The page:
Cardinal Philippe Barbarin of Lyon, France, talks to reporters at the Vatican March 4, the first day the College of Cardinals met to begin the process of electing a new pope. (CNS photo/Tony Gentile, Reuters)
By John Stegeman
The Catholic Telegraph
The resignation of His Holiness Benedict XVI, Pope Emeritus, from the office of the papacy may go down as one of the biggest media events of 2013.
Many newspapers, radio stations and television channels devoted time and resources to covering everything from Benedict’s last day of work, to the beginning of the general congregations of the College of Cardinals. Similar coverage is expected through the conclave up to the election of a new pope.
Despite all the buzz and attention focused on the Church, many Catholics believe the secular media’s coverage has been something short of fair and balanced.
Satellite trucks and a riser for television journalists are seen at the foot of Via della Conciliazione, the road leading to the Vatican, Feb. 12. (CNS photo/Paul Haring)
“I’m not impressed with (the coverage),” Dr. Joe Zalot, associate professor of Religious and Pastoral Studies at the College of Mount St. Joseph, said. “I think there’s a mix of ignorance and malice going on. This is what I’ve heard from other Catholic media people. What we see in the secular media for the most part is from people who just don’t have a clue. They’re not Catholic, they don’t understand how the Church works. They’re reporting what’s going to get ratings. I think there’s a certain level of malice too.”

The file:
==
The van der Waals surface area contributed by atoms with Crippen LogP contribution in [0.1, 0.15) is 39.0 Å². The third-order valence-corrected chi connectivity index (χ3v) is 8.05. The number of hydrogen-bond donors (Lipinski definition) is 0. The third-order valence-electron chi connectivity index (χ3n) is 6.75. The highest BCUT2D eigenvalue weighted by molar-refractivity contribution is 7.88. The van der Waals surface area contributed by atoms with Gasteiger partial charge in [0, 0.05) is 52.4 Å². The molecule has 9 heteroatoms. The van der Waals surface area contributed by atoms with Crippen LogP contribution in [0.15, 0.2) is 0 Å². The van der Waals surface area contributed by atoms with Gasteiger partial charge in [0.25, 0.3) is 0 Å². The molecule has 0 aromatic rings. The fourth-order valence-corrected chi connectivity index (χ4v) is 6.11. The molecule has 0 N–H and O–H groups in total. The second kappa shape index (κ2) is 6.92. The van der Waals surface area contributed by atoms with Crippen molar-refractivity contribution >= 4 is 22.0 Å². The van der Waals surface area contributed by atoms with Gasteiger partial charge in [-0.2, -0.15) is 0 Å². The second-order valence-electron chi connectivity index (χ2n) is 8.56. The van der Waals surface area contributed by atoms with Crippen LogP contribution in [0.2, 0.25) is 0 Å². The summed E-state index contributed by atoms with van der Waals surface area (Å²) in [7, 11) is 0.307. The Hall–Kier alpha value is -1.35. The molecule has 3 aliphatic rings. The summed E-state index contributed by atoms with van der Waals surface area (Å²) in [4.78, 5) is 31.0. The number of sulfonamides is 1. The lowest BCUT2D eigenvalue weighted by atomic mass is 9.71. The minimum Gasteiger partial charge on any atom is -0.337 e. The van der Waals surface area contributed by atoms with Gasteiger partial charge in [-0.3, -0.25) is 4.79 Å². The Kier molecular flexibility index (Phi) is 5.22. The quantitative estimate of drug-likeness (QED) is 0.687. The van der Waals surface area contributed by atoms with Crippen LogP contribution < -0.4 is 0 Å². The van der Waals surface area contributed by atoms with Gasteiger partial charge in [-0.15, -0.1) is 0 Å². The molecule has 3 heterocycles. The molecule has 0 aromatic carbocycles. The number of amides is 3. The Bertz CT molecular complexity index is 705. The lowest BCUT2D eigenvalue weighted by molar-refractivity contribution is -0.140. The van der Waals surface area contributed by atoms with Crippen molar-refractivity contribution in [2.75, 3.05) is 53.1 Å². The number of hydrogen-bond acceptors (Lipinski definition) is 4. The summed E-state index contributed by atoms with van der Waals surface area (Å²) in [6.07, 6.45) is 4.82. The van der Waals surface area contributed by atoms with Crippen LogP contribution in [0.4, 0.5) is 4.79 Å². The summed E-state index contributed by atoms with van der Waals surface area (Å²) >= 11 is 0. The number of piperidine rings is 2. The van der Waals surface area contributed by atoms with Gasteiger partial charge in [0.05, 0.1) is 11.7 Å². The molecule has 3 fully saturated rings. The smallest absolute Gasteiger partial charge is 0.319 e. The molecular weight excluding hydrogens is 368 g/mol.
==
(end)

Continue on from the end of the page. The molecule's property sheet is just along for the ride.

Zalot’s comments seemed to echo the opinion of the Vatican. In late February, Vatican Press Secretary Father Frederico Lombardi denounced media coverage of the papal resignation and transition.
“There is no lack, in fact, of those who seek to profit from the moment of surprise and disorientation of the spiritually naive to sow confusion and to discredit the Church and its governance, making recourse to old tools, such as gossip, misinformation and sometimes slander,” he said in a press conference.